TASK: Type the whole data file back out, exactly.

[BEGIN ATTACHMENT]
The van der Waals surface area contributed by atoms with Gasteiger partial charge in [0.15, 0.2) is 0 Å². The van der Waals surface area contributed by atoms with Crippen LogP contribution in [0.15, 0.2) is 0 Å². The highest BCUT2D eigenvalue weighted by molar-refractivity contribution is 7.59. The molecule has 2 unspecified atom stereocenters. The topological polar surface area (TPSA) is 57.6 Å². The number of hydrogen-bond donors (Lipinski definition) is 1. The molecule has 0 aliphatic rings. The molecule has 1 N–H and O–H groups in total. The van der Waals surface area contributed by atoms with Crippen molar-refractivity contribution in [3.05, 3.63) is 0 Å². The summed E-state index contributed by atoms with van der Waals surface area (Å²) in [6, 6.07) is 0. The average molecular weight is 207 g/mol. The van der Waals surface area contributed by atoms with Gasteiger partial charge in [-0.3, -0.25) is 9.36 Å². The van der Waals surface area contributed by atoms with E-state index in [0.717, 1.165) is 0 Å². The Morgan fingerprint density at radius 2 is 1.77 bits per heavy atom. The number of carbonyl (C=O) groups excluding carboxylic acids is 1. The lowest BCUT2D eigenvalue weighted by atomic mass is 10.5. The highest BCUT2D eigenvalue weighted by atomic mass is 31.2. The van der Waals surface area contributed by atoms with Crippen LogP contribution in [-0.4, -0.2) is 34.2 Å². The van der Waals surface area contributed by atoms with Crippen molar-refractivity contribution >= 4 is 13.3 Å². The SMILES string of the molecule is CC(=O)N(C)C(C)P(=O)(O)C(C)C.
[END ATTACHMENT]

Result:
The van der Waals surface area contributed by atoms with Gasteiger partial charge in [0.15, 0.2) is 0 Å². The van der Waals surface area contributed by atoms with Crippen LogP contribution in [0.15, 0.2) is 0 Å². The highest BCUT2D eigenvalue weighted by molar-refractivity contribution is 7.59. The molecule has 2 unspecified atom stereocenters. The topological polar surface area (TPSA) is 57.6 Å². The number of hydrogen-bond donors (Lipinski definition) is 1. The molecule has 0 aliphatic rings. The molecule has 1 N–H and O–H groups in total. The van der Waals surface area contributed by atoms with Crippen molar-refractivity contribution in [3.05, 3.63) is 0 Å². The summed E-state index contributed by atoms with van der Waals surface area (Å²) in [6, 6.07) is 0. The average molecular weight is 207 g/mol. The van der Waals surface area contributed by atoms with Gasteiger partial charge in [-0.3, -0.25) is 9.36 Å². The van der Waals surface area contributed by atoms with E-state index in [0.717, 1.165) is 0 Å². The Morgan fingerprint density at radius 2 is 1.77 bits per heavy atom. The number of carbonyl (C=O) groups excluding carboxylic acids is 1. The lowest BCUT2D eigenvalue weighted by atomic mass is 10.5. The highest BCUT2D eigenvalue weighted by atomic mass is 31.2. The van der Waals surface area contributed by atoms with Crippen LogP contribution in [-0.4, -0.2) is 34.2 Å². The van der Waals surface area contributed by atoms with Crippen molar-refractivity contribution >= 4 is 13.3 Å². The SMILES string of the molecule is CC(=O)N(C)C(C)P(=O)(O)C(C)C.